Details are still coming out about the horrific shootings Monday morning at the Navy Yard in Southeast Washington, and we likely won't know the whole story for weeks. Still, one thing is clear: It was all too easy for the suspected gunman, Aaron Alexis, who had a security clearance and someone else's I.D. card, to, reportedly, walk into the gated, secured complex with an assault rifle and a handgun and kill 12 people.
Part of the reason for the weaker security may be budget-related. A forthcoming Defense Department inspector general's report found that the Navy Yard and other Navy facilities had relaxed some of their access control systems to try to cut costs, allowing 52 felons access to the grounds.
But over the past decade, the Navy has been anything but lax about security issues. After Sept. 11, 2001, new anti-terrorism standards required an 82-foot distance between barracks and an open road, which meant that the Navy would have to find a new location for its bachelor enlisted quarters somewhere within walking distance of the Navy Yard itself. In 2010, it finally embarked on the search, telling community members there was no other way to protect our service members from truck bombs speeding along the highway.
It's not that easy to find big chunks of space in crowded Capitol Hill, and the search has limped along; the last anyone heard, they were still trying to figure out what land to acquire. The fact that they're willing to undertake it at all, at tremendous expense of both money and attention, speaks to their seriousness about security, even if the effort might seem misplaced.
They wouldn't be the only ones. Security design in Washington has largely been oriented toward blast protection, through such measures as putting bollards around security perimeters, restricting vehicle access, and "building hardening," or making exterior walls essentially bomb-proof. Few buildings exemplify the post-9/11 approach more than the one that houses the Department of Transportation, a few blocks from the Navy Yard on M Street SE, with its large setbacks from the street, disguised vehicle barriers and nearly complete lack of street level retail (the District's local city planners pushed hard to have even a Starbucks on the corner, and it's still just attached to the outside of the building's impregnable shell). These days, almost all new federal facilities have defensive design baked into them, and a visitor wouldn't necessarily notice it.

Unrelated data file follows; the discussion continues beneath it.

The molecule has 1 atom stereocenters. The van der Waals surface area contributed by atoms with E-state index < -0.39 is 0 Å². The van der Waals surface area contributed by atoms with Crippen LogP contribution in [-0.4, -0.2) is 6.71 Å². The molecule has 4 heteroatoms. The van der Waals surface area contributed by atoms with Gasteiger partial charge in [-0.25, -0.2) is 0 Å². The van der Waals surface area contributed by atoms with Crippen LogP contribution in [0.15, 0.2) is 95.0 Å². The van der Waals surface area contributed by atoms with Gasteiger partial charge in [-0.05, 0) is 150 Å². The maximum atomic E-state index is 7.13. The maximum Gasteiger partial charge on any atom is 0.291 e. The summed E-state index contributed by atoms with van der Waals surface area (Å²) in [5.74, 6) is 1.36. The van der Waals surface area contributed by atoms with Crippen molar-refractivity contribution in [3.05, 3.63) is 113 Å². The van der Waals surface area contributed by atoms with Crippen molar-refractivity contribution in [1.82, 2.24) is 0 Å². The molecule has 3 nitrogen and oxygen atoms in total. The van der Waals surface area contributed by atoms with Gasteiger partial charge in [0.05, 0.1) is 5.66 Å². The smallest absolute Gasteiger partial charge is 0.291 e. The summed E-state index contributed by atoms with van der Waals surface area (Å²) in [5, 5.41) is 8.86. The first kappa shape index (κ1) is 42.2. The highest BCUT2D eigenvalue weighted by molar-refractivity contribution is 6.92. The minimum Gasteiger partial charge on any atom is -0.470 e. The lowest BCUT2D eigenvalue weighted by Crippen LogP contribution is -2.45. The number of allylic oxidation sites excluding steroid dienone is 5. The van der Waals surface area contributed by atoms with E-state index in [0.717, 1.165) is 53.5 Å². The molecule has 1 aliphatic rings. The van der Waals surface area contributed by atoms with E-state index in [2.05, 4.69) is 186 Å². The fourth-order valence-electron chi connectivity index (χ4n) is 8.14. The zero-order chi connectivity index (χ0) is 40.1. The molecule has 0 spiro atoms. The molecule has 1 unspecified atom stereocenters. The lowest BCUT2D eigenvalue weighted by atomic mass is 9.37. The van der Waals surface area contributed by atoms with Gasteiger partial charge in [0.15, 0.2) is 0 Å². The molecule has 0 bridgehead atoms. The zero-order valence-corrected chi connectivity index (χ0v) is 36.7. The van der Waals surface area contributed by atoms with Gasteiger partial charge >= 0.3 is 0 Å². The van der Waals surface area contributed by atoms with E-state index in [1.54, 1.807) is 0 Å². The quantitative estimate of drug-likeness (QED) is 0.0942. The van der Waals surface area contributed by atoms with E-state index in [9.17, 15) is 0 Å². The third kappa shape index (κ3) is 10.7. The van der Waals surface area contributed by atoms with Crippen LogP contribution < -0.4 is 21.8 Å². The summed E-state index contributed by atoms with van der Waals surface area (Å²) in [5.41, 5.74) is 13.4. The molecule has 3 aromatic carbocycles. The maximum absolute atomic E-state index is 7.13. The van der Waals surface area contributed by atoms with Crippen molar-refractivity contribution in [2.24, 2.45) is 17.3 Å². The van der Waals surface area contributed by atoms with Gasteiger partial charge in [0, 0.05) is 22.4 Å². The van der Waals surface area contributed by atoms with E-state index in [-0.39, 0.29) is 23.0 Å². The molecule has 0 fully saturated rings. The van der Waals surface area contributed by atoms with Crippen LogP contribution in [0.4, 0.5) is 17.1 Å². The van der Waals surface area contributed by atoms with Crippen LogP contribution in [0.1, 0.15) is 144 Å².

But those defenses haven't been tested: There haven't been any 9/11-style attacks since, or the the kind of deadly attack on the federal building in Oklahoma City. And it's possible all the fortification has had a deterrent effect.
These days, with less than infinite funds available for security, the federal government takes a more critical approach to what actually needs protecting.
"The pendulum swings," says Richard Paradis, a security expert at the National Institute of Building Sciences. "Once you get away from an event, people begin to question how much money is being spent."
Protections are higher for military installations than for civilian office buildings, but those go through risk assessments, too. The Department of Defense's 2008 Unified Facilities Criteria and 2007 Minimum Anti-terrorism Standards for Buildings contain extensive metrics for evaluating how much protection a given facility needs.
"Given what we know about terrorism, all DoD decision makers must commit to making smarter investments with our scarce resources and stop investing money in inadequate buildings that DoD personnel will have to occupy for decades, regardless of the threat environment," reads the introduction to the latter.
The problem is, the type of lone shooter who attacked the Navy Yard and Fort Hood, especially an insider who doesn't need to break in, is still among the hardest kind of threat to protect against. The federal anti-terrorism standards still focus strongly on maximizing standoff distance and preventing building collapse as the most economical way to protect people against attacks, but that doesn't do much good when a gunman's already inside the building.
"As with equipment, there are no practical applications of manpower and procedures in mitigating these attacks other than ensuring that people know to take cover immediately after detecting an incoming round and in some environments, firing back at the aggressors," says the Unified Facilities Criteria manual.
Experts also don't know quite what to do with someone like Alexis -- an ex-employee or contractor with some sort of grievance (no conclusions have been reached about a motive for the Navy Yard rampage). While the Unified Facilities Criteria discuss all kinds of criminals, protestors and terrorists, this category is something of a mystery.
"This manual does not address the commonly referenced aggressor category of disaffected persons, which includes disoriented persons and disgruntled employees," it says. "Those aggressors are not covered separately in this manual because they may exhibit similar characteristics to any of the four categories included or they generally do not present a predictable threat."
The more effective way to save lives from "active shooters" is to prevent them from arising in the first place. And there has been a more intense focus on insider threats and mental health among enlisted personnel since the 2009 shooting at Fort Hood. Testifying at a 2011 House committee hearing on homegrown terrorist threats to military communities, a Pentagon official explained a program called eGuardian, used to identify and share information about potentially threatening employees. They've also worked with the FBI to beef up security at military bases.
Sometimes, though, there just aren't any warning signs. For that, it's almost impossible to prepare.